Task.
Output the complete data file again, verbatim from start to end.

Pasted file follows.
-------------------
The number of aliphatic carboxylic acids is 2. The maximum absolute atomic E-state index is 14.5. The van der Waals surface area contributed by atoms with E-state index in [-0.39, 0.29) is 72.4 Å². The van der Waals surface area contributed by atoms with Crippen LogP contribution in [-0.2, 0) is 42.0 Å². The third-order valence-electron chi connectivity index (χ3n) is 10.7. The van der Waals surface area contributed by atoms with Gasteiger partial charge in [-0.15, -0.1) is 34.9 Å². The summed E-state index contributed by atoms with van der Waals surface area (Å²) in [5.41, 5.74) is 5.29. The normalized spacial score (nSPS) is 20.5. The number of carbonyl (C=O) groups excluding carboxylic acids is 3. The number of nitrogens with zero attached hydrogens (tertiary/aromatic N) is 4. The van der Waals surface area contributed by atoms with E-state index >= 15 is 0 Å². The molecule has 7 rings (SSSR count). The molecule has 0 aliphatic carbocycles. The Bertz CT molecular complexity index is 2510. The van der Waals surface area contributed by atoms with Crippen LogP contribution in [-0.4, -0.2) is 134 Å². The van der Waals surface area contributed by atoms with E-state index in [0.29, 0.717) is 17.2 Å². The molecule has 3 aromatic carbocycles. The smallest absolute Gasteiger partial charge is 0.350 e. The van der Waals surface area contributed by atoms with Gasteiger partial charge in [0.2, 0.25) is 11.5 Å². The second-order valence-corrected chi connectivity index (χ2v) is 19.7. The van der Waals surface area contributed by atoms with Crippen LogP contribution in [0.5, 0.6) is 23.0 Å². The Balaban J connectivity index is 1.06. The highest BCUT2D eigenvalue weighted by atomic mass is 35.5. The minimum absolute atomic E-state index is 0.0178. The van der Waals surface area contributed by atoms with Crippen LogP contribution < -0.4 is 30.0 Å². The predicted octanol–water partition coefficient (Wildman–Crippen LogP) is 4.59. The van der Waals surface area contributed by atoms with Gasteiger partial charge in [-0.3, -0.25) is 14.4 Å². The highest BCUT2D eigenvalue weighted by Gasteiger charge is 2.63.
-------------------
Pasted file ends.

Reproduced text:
The number of aliphatic carboxylic acids is 2. The maximum absolute atomic E-state index is 14.5. The van der Waals surface area contributed by atoms with E-state index in [-0.39, 0.29) is 72.4 Å². The van der Waals surface area contributed by atoms with Crippen LogP contribution in [-0.2, 0) is 42.0 Å². The third-order valence-electron chi connectivity index (χ3n) is 10.7. The van der Waals surface area contributed by atoms with Gasteiger partial charge in [-0.15, -0.1) is 34.9 Å². The summed E-state index contributed by atoms with van der Waals surface area (Å²) in [5.41, 5.74) is 5.29. The normalized spacial score (nSPS) is 20.5. The number of carbonyl (C=O) groups excluding carboxylic acids is 3. The number of nitrogens with zero attached hydrogens (tertiary/aromatic N) is 4. The van der Waals surface area contributed by atoms with E-state index >= 15 is 0 Å². The molecule has 7 rings (SSSR count). The molecule has 0 aliphatic carbocycles. The Bertz CT molecular complexity index is 2510. The van der Waals surface area contributed by atoms with Crippen LogP contribution in [-0.4, -0.2) is 134 Å². The van der Waals surface area contributed by atoms with E-state index in [0.29, 0.717) is 17.2 Å². The molecule has 3 aromatic carbocycles. The smallest absolute Gasteiger partial charge is 0.350 e. The van der Waals surface area contributed by atoms with Gasteiger partial charge in [0.2, 0.25) is 11.5 Å². The second-order valence-corrected chi connectivity index (χ2v) is 19.7. The van der Waals surface area contributed by atoms with Crippen LogP contribution in [0.5, 0.6) is 23.0 Å². The Balaban J connectivity index is 1.06. The highest BCUT2D eigenvalue weighted by atomic mass is 35.5. The minimum absolute atomic E-state index is 0.0178. The van der Waals surface area contributed by atoms with Crippen LogP contribution < -0.4 is 30.0 Å². The predicted octanol–water partition coefficient (Wildman–Crippen LogP) is 4.59. The van der Waals surface area contributed by atoms with Gasteiger partial charge in [-0.3, -0.25) is 14.4 Å². The highest BCUT2D eigenvalue weighted by Gasteiger charge is 2.63.